Super administration facing change

While the Australian superannuation administration sector may be contracting at one level, it may be poised to expand at another level as funds take more elements in-house.  This is part four of a roundtable.

Mike Taylor, editor, Super Review: On another matter and because we have an administrator at the table and he can absent himself if he wishes; I don’t think there’s any secret Pillar Administration is on the market and Superpartners  acquired by AAS. It seems to me, objectively, that the admin market is becoming very, very small and I suspect AAS is being fairly market dominant. Is it sound to have an administration sector, which is high volume and low margin, with so few players? Does it need to be opened up? 

Alex Hutchison, CEO, EIS Super: I’m not sure what the answer is now there’s an effects test. So you know the legislation in relation to putting in effects tests, so I’m not sure what the market, how the market’s going to be measured with respect to competition between adiministrators. 

MT: What’s the test you refer to? 

AH: The effects test in relation to lessening competition.  

Peter Brook, CEO, Pillar Administration: Well having said that they want to water it down. Of course this is not going to prevent you from making normal business decisions, so- 

AH: Well I don’t know I think that’s one thing. Like anybody, I believe the more competition the better. I think it’s a business which would advise a lot of capital, and a lot of actual expertise. But competition is always good.  

Tom Garca, CEO, AIST: It’s an absolute scale game, yet it’s one that is a key plank of how funds engage their members through their admin systems. I mean there are others, there’s a number of other providers out there, they’re just not of the same size. I think it will be a function of what will funds want to do, and how will they want to deliver to their members in the future, and will they want to take control of which bits. Whether funds look to unbundle in the future, – a piece here and a piece there – whether they look to bring it internally, I don’t know. There’s massive cost to bringing it inside. But you know the funds will evolve.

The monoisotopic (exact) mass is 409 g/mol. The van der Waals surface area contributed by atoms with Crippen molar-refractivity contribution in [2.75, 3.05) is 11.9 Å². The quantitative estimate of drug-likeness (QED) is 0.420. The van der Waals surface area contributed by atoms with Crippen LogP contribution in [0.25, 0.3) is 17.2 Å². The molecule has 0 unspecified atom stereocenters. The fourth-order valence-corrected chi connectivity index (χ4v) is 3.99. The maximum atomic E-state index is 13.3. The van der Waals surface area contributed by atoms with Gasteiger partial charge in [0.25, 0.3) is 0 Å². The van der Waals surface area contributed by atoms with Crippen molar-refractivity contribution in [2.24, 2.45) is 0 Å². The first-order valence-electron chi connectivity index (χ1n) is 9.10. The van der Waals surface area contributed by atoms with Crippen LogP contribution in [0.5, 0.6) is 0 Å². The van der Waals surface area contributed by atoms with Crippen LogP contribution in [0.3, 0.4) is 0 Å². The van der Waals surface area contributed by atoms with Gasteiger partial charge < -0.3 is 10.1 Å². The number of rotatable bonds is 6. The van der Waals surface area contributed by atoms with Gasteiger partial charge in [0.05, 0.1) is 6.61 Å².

I don’t know what it would be like if there was only one administrator. I don’t think there ever will be only one. And there are different types of coding and this sort of open source stuff that’s easy to plug things in and out. People will come in. I always wondered why a Vanguard or a Fidelity hasn’t come over, because they’re basically gigantic record keepers that have got funds management and those sort of things, but it’s the complication of our system. They don’t want to code that. It’s too hard. So if we simplified the system potentially, maybe more people would want to enter.

Paul Kessell, CEO, Kinetic Super: Yes more competition is better, we hope is better, because of quality of competition. The administrator is the largest external relationship you have as a fund, and it’s imperative that you have a high quality administrator, it’s a connection with your members, they have got the golden record of all members current and past, we’re also with Link. 

If there was more competition would it bring fees down in a low margin environment, can the administrators do more for less given that funds are demanding more and more all the time. How do you make it competitive? And it’s a very hard thing to change from one administrator to another. It happens, and it’s happening, obviously at Link, for Superpartners, but it’s a long, long process. I guess it’s something that we would have to deal with.